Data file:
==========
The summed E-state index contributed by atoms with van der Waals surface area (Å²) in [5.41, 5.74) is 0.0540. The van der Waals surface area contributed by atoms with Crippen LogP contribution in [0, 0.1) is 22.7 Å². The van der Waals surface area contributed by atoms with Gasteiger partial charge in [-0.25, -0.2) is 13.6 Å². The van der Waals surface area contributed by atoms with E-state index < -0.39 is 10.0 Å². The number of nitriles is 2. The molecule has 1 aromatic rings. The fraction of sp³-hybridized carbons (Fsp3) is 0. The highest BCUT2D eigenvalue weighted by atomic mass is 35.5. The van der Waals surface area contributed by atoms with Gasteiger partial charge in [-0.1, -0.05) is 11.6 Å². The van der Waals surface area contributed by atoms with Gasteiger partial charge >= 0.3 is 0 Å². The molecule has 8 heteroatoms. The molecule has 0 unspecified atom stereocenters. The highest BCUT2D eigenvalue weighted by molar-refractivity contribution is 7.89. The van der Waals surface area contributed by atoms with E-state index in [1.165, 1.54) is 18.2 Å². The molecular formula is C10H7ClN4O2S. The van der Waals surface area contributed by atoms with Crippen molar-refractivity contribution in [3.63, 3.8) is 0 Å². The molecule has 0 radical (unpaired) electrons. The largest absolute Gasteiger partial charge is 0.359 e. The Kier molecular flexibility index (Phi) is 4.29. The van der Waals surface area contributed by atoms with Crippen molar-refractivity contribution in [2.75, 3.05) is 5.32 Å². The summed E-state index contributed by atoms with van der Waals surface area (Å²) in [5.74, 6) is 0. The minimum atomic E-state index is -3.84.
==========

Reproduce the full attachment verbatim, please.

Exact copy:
The summed E-state index contributed by atoms with van der Waals surface area (Å²) in [5.41, 5.74) is 0.0540. The van der Waals surface area contributed by atoms with Crippen LogP contribution in [0, 0.1) is 22.7 Å². The van der Waals surface area contributed by atoms with Gasteiger partial charge in [-0.25, -0.2) is 13.6 Å². The van der Waals surface area contributed by atoms with E-state index < -0.39 is 10.0 Å². The number of nitriles is 2. The molecule has 1 aromatic rings. The fraction of sp³-hybridized carbons (Fsp3) is 0. The highest BCUT2D eigenvalue weighted by atomic mass is 35.5. The van der Waals surface area contributed by atoms with Gasteiger partial charge in [-0.1, -0.05) is 11.6 Å². The van der Waals surface area contributed by atoms with Gasteiger partial charge >= 0.3 is 0 Å². The molecule has 8 heteroatoms. The molecule has 0 unspecified atom stereocenters. The highest BCUT2D eigenvalue weighted by molar-refractivity contribution is 7.89. The van der Waals surface area contributed by atoms with E-state index in [1.165, 1.54) is 18.2 Å². The molecular formula is C10H7ClN4O2S. The van der Waals surface area contributed by atoms with Crippen molar-refractivity contribution in [3.63, 3.8) is 0 Å². The molecule has 0 radical (unpaired) electrons. The largest absolute Gasteiger partial charge is 0.359 e. The Kier molecular flexibility index (Phi) is 4.29. The van der Waals surface area contributed by atoms with Crippen molar-refractivity contribution in [2.75, 3.05) is 5.32 Å². The summed E-state index contributed by atoms with van der Waals surface area (Å²) in [5.74, 6) is 0. The minimum atomic E-state index is -3.84.